I read about him that was given wings.
His father fixed those wings to carry him away.

They carried him halfway home, and then he fell.
And he fell not because he flew

but because he loved it so.
You see it’s neither pride, nor gravity but love

that pulls us back down to the world.
Love furnishes the wings, and that same love

will watch over us as we drown.
The soul makes a thousand crossings, the heart, just one.

John Glenday, “Landscape with Flying Man,” Grain: Poems (Pan Macmillan, 2009)

Sally Mann- From A Thousand Crossings Exhibition 

You see
It’s neither pride, nor gravity but love
That pulls us back down to the world.
The soul makes a thousand crossings, the heart, just one.
– John Glenday, 2009


A Panoramic View of San Francisco

after the photographs of Eadweard Muybridge

Sepia suits clapboard well.
It varnishes the houses with a period air,
their dusty stoops and cedar
shingles gleaming wearily. We can almost smell

the pitch and resin. Street after vacant street
banks down towards the water. Scoured paths
and pavements of compacted mud craze
in the morning heat.

A panoramic view of San Francisco.
He laid out the surrounding precincts
frame by frame, like freshly chloroformed insects.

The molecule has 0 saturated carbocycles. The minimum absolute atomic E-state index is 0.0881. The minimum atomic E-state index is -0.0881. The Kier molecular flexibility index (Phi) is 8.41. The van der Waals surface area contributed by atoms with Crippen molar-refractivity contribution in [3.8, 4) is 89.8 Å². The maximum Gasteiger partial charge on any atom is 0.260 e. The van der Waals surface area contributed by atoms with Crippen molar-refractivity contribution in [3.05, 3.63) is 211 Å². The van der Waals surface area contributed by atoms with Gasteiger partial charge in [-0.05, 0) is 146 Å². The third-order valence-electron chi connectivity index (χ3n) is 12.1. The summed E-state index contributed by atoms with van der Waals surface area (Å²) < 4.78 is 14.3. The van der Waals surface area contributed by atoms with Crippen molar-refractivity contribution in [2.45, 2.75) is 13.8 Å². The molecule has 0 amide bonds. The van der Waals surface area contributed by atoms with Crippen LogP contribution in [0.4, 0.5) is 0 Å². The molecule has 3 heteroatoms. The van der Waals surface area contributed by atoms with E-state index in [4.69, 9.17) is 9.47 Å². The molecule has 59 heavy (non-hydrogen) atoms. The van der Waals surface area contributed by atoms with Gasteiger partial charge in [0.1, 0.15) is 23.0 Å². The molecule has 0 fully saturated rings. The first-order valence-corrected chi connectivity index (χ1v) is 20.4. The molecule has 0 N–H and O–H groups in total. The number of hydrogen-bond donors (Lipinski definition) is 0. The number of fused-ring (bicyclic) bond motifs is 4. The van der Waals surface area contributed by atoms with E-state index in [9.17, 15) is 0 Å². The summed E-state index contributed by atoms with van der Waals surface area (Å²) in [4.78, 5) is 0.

But his plates were slow.

Even at the widest aperture
exposure times were what –
seconds at least? Enough to let
things that were quick enough rub through

into transparency. Hundreds of passers-by
were turned to a threadbare gauze
when they crossed between his camera and the haze
of distant light. Perhaps the currency

of immortality is staisis
rather than enduring power,
genius or evil. Once, someone wrote, means never.
Most of us falter simply through living once.

Notice that packhorse, tethered by
the neck to history, its head fudged
into anonymity where it ducked
to dislodge a fly.

That half-presence shows how bodies sometimes turn
to dust because they move.
Scratch love, shadows, ignorance or the grave,
it’s what we see which makes us blind.

John Glenday


I was thinking of what you said
and it isn’t true. Who can say what will come
and what will come to nothing?

You seemed so far away.
The moon had long set, but something distant and cold
shone through the half-open window

and the form that lay beside me in the bed
seemed less than an absence smoothed into the dark.
That night, I held you not for warmth or pardon, but for light.

Remember that blind man
who once passed us in the street?
How he touched his stick gently

against the world – just confirming the world
still travelled with him – then strode on as if something
that was not darkness lay ahead?

John Glenday